ERIC Number: ED071465
Record Type: RIE
Publication Date: 1972-Feb-28
Reference Count: 0
The Case against Bidialectalism.
Zale, Eric M.
This article, primarily a critical review of Wayne O'Neil's study "The Politics of Bidialectalism," defines and examines sociological and pedagogical implications of the concepts of bidialectalism and biloquilism. It is argued that any definition of bidialectalism which refers to linguistic differentiation on the basis of social class is implicitly a racist conceptualization of the term itself. Selected linguistic examples illustrate how standard English is becoming simplified and, thus, easier for speakers of nonstandard English to acquire. Concluding remarks concentrate on reasons why students should reject the notions of bidialectalism or biloquilism as defined by O'Neil in favor of standard English. (RL)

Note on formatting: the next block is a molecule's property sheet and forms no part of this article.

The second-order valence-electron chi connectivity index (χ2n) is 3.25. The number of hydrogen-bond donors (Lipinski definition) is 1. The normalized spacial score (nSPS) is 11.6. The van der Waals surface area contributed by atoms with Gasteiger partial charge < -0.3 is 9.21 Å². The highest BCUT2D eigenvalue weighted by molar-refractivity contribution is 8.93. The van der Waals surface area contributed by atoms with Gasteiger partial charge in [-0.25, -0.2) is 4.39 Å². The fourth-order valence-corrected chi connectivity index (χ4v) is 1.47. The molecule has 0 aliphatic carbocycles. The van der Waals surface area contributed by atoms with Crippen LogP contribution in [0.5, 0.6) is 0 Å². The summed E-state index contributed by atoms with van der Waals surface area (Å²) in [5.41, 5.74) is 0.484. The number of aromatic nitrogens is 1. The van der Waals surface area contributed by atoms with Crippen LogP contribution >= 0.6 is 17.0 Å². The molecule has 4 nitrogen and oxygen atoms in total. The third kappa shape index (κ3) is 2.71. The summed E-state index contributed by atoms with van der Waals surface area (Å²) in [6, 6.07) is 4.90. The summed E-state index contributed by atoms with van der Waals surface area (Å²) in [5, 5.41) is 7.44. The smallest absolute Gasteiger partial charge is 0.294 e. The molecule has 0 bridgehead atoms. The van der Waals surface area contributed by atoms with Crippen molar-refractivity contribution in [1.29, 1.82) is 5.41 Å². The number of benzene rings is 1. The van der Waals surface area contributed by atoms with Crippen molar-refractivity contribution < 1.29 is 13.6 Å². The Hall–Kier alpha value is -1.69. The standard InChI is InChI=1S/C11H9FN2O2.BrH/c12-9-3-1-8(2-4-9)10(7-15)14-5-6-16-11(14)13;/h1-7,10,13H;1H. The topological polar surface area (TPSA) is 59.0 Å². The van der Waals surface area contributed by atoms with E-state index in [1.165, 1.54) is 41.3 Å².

Descriptors: Biculturalism, Black Attitudes, Black Dialects, Blacks, Cultural Differences, Dialect Studies, English, Identification (Psychology), Language Standardization, Nonstandard Dialects, North American English, Regional Dialects, Social Status, Social Stratification, Sociocultural Patterns, Sociolinguistics, Standard Spoken Usage
Publication Type: N/A
Education Level: N/A
Authoring Institution: N/A
Note: Paper presented at the 6th Annual TESOL Convention, Washington, D.C., February 28, 1972